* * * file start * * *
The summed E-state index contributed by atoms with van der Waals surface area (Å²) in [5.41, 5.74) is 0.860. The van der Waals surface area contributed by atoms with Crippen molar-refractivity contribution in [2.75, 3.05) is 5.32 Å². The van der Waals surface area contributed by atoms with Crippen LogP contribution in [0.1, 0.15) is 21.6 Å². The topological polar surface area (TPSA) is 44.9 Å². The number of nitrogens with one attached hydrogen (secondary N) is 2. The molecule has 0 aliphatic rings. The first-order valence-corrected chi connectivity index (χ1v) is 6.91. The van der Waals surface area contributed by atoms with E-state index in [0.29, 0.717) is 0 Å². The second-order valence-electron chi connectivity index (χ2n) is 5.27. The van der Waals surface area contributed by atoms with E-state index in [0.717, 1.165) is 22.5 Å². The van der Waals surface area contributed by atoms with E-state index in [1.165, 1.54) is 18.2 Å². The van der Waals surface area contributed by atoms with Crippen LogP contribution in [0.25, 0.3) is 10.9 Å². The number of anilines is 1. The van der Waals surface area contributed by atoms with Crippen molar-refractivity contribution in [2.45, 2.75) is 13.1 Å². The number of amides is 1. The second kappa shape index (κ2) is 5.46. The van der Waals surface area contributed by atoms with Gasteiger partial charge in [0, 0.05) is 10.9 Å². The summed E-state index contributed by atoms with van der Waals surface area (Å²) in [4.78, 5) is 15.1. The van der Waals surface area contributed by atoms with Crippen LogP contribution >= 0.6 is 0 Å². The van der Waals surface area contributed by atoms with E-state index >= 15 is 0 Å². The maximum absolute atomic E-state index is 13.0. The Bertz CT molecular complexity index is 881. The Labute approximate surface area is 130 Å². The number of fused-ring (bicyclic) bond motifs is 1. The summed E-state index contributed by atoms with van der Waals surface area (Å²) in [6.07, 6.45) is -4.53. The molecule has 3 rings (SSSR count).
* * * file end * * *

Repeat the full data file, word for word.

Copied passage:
The summed E-state index contributed by atoms with van der Waals surface area (Å²) in [5.41, 5.74) is 0.860. The van der Waals surface area contributed by atoms with Crippen molar-refractivity contribution in [2.75, 3.05) is 5.32 Å². The van der Waals surface area contributed by atoms with Crippen LogP contribution in [0.1, 0.15) is 21.6 Å². The topological polar surface area (TPSA) is 44.9 Å². The number of nitrogens with one attached hydrogen (secondary N) is 2. The molecule has 0 aliphatic rings. The first-order valence-corrected chi connectivity index (χ1v) is 6.91. The van der Waals surface area contributed by atoms with E-state index in [0.29, 0.717) is 0 Å². The second-order valence-electron chi connectivity index (χ2n) is 5.27. The van der Waals surface area contributed by atoms with E-state index in [0.717, 1.165) is 22.5 Å². The van der Waals surface area contributed by atoms with E-state index in [1.165, 1.54) is 18.2 Å². The van der Waals surface area contributed by atoms with Crippen LogP contribution in [0.25, 0.3) is 10.9 Å². The number of anilines is 1. The van der Waals surface area contributed by atoms with Crippen molar-refractivity contribution in [2.45, 2.75) is 13.1 Å². The number of amides is 1. The second kappa shape index (κ2) is 5.46. The van der Waals surface area contributed by atoms with Gasteiger partial charge in [0, 0.05) is 10.9 Å². The summed E-state index contributed by atoms with van der Waals surface area (Å²) in [4.78, 5) is 15.1. The van der Waals surface area contributed by atoms with Crippen LogP contribution >= 0.6 is 0 Å². The van der Waals surface area contributed by atoms with E-state index >= 15 is 0 Å². The maximum absolute atomic E-state index is 13.0. The Bertz CT molecular complexity index is 881. The Labute approximate surface area is 130 Å². The number of fused-ring (bicyclic) bond motifs is 1. The summed E-state index contributed by atoms with van der Waals surface area (Å²) in [6.07, 6.45) is -4.53. The molecule has 3 rings (SSSR count).